Sea Cliff artist Frank Ferrara finds the balance between art and music


The fall has brought with it the changing of the leaves in Sea Cliff, and also a changing of the featured artwork on display at the Sea Cliff Arts Council. The art of Frank Ferrara, a local musician who has performed at events throughout the village, has been shown at the council building since the beginning of November, and marks the first time his artwork has been publicly displayed.

Noelle Fiallo-Evans, the chief creative officer for the arts council, explained that the process for choosing what art would be shown was chosen months in advance. Prospective artists fill out a submission with their idea of what the themes of the show could be, as well as some examples of their artwork and some biographical information.
Fiallo-Evans said that the arts council settled on Ferrara because of the uniqueness of his artistic style and the numerous artistic forms he utilized in creating his art.

“With Frank, I though his art was very much uninhibited,” Fiallo-Evans said. “When Frank mentioned wanting a show, we thought it was a great fit because so many people know him through his music, and this was a great opportunity for people to be able to see his visual artistic side.”

Ferrara said that he has been interested in drawing and visual art his whole life, but that he was unsatisfied with his early work. Although he continued drawing and painting intermittently over the years, he said that his primary relationship with visual art was primarily as “as a viewer and a reader.”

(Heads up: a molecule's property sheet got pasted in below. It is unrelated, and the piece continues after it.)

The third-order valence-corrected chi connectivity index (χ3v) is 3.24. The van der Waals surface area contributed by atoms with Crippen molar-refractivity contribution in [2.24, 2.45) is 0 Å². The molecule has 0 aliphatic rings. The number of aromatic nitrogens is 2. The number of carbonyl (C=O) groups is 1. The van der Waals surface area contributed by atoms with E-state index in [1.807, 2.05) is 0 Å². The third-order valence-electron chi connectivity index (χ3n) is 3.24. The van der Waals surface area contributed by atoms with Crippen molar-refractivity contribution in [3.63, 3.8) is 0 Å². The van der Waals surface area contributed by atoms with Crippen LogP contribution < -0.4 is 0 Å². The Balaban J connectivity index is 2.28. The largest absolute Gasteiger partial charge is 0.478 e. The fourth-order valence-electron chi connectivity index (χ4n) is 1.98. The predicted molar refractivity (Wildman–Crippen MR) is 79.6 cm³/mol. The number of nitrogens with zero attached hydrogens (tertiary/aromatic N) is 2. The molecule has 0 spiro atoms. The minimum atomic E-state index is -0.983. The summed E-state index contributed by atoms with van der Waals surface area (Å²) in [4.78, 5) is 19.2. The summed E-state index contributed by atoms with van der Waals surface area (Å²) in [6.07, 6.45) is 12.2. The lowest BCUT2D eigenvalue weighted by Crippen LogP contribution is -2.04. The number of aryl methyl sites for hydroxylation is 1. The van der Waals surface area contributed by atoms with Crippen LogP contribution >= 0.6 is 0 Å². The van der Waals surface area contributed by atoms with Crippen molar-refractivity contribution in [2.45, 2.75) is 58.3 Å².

Ferrara, who has been a lifelong musician, added that over the years he has come to see the different types of artistic expression not as contrasting, but as complementary forms of conveying complex thoughts and emotions. While this is the first time he has displayed any of his artwork to the public, he said that in many ways it feels like just another type of performance.

“I find a lot of similarities between visual art and music, to which we can add literature and mathematics,” Ferrara stated. “I have always thought in a multidisciplinary way, and the older I get, the more the thoughts and the processes merge, to the point where I have based musical compositions on visual works, and vice versa.”

The display, which will be open through December, features a wide range of pieces in different artistic styles, from drawings to graphically edited pieces. The first piece in the exhibit is actually a sketch that Ferrara’s father, also named Frank, which Ferrara explained is “the one original sketch we have from him.”

In addition there are traditional portraits, drawings that emphasize shadows, as well as photographs. Ferrara added that all of the pieces were made in Sea Cliff, and reflect a wide variety of both artistic styles and aspects of village life.